The Sustainability Buzz

Why Your Company Should Care About Peak Water

Why Your Company Should Care about Peak WaterAfter energy, water may be the next big battleground. By now, most are familiar with the concept of peak oil,—running out of cheap oil—but peak water—running out of cheap water—should be a concern to businesses of all sizes throughout the U.S. To make matters more complicated, as more municipalities get on board with the concept of green stormwater management, stormwater run-off regulations for commercial properties are only going to get tighter.

If you’re a Philadelphia-based business, you’re going to start seeing your water bill increase starting in July 2010 because the Philadelphia Water Department will now bill separately for the burden your property places on the stormwater management system. Currently, customers are billed for stormwater management based on their metered usage, but the new system will bill customers based on the characteristics of their property—specifically, gross area and impervious area. (Impervious area is any area that prevents water from soaking into the ground.) The change will be phased in over a period of four years.

If you’re not based in Philadelphia, that doesn’t mean you shouldn’t be worried about your water consumption and stormwater management. Water costs are already beginning to rise throughout the U.S., which is why some of the smart companies, like Kraft Foods, have committed to reducing their water consumption substantially. From 2005 to 2008, they reduced their company-wide water usage by 21%, or 3 billion gallons, and exceeded their reduction goal two years early. They’ve now challenged their manufacturing facilities to find an additional 25% reduction in usage over the next few years. These reductions equate to substantial savings.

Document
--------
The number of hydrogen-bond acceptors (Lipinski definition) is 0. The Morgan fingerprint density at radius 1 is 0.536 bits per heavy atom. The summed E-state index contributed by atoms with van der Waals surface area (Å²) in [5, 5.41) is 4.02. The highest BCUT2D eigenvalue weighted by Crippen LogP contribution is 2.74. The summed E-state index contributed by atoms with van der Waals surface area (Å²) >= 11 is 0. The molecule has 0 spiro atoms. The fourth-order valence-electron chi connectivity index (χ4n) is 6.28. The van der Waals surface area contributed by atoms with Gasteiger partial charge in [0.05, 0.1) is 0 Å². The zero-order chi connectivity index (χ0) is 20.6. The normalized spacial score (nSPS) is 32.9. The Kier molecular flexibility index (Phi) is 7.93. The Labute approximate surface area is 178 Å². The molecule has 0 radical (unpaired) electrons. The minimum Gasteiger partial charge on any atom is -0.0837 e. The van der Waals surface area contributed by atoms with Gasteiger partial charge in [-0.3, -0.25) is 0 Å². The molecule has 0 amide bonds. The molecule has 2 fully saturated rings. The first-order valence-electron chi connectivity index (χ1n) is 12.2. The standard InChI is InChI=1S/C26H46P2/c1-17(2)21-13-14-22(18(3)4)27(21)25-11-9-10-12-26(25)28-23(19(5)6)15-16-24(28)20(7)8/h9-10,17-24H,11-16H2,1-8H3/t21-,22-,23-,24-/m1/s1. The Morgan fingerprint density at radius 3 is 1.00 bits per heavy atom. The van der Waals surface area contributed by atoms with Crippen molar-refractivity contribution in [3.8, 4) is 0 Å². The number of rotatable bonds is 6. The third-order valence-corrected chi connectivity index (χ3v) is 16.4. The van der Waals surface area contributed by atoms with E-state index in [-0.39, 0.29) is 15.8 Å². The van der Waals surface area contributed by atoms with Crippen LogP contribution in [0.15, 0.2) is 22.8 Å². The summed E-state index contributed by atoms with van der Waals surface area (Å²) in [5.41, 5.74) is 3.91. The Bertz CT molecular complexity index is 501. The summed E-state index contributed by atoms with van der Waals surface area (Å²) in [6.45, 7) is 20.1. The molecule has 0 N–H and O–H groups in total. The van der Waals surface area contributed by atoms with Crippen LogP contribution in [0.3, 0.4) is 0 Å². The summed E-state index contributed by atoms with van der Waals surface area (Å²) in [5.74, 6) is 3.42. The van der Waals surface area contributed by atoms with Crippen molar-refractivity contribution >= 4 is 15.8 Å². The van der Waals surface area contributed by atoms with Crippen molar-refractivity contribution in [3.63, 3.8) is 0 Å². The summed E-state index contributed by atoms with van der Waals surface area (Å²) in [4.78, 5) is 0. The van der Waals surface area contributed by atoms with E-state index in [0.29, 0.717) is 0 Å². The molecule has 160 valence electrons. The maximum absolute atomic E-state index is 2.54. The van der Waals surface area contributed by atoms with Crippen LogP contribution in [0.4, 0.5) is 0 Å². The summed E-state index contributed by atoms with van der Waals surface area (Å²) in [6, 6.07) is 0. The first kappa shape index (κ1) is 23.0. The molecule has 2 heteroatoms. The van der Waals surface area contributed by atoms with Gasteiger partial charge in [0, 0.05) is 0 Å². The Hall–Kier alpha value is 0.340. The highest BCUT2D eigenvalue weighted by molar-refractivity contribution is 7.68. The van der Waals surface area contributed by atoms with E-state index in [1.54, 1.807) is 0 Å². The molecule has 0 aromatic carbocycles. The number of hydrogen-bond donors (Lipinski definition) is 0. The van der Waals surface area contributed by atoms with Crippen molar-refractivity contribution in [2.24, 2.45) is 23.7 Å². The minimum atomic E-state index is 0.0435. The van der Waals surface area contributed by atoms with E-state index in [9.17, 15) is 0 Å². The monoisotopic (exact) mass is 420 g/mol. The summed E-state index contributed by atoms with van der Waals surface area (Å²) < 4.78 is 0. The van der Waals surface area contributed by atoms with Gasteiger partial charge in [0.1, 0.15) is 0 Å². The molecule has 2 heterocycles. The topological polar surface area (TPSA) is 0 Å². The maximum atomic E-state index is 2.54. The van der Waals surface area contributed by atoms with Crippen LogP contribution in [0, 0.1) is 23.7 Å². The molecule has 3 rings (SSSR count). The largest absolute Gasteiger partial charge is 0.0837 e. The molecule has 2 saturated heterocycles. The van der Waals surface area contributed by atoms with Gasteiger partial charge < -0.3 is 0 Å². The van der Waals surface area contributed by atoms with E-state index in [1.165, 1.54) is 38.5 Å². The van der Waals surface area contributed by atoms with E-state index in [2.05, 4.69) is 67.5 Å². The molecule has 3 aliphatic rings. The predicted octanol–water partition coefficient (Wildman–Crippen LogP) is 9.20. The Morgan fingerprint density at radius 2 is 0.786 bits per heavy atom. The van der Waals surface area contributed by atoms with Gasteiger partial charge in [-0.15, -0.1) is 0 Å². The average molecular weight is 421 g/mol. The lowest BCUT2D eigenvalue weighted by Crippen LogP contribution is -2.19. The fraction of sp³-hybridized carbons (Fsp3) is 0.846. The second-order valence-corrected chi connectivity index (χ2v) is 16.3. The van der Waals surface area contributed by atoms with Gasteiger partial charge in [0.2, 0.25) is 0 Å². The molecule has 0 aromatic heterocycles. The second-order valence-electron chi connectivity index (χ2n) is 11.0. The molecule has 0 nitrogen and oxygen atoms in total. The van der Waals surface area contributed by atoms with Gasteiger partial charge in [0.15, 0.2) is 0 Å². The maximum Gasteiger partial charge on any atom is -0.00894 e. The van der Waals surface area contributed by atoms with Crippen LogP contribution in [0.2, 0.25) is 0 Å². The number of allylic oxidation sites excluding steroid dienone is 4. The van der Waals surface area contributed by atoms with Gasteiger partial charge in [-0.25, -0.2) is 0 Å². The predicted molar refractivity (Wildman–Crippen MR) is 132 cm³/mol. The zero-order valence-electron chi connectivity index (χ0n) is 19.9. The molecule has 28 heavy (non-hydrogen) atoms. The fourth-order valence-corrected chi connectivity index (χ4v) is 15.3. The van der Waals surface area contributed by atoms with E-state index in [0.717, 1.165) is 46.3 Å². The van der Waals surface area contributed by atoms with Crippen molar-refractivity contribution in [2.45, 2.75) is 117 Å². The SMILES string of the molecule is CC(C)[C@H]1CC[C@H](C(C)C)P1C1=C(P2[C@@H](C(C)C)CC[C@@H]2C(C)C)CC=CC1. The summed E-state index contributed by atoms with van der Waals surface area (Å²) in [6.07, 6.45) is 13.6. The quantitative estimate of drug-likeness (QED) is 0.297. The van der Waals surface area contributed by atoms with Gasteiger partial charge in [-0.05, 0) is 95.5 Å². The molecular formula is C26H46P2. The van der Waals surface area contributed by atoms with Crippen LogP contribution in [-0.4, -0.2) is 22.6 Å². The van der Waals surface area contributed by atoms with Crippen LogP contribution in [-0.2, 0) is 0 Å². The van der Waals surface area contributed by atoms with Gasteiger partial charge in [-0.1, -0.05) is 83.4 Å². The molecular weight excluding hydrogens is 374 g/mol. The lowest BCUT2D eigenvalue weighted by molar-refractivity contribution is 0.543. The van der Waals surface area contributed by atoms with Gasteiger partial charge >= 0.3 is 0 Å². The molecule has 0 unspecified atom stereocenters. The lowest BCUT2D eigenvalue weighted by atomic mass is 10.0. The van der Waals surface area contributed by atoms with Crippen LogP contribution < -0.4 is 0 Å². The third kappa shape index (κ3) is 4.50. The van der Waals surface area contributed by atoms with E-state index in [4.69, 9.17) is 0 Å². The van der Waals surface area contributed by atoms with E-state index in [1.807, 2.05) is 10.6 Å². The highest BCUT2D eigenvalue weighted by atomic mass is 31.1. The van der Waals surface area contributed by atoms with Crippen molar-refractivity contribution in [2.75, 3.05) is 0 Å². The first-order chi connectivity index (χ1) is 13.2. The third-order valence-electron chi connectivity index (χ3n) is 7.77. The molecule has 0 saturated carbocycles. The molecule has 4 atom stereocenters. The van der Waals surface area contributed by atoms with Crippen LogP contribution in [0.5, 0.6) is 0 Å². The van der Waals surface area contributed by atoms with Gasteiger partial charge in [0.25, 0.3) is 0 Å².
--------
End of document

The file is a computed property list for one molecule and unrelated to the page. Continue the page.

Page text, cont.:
Many businesses have gotten on board with energy audits and understand that they are a stepping stone to realizing cost savings at their facilities. Have you considered a water audit in the same way? Mapping your water processes provides you with valuable information about how and where your water is used, as well as where there are opportunities to reduce your consumption and reuse water in your operations. Sometimes significant savings can be achieved by doing simple things like fixing leaks and rethinking the amount of water required for cleaning processes.

Additionally, a review of your stormwater practices can help your business identify how you can relieve some of the burden you place on the local water department, and some water departments will give you a credit for this. The side benefit to reducing your water usage is that it can reduce how much energy you use, too. For example, if you use less hot water in your daily operations, you’ll spend less money on the energy to heat that water, too.

There’s no time like the present to take a good look at your water usage and stormwater management programs, especially if you’re a Philadelphia-based business. iSpring can get you started through our iSpring GREEN program and help you realize savings through better water management practices.

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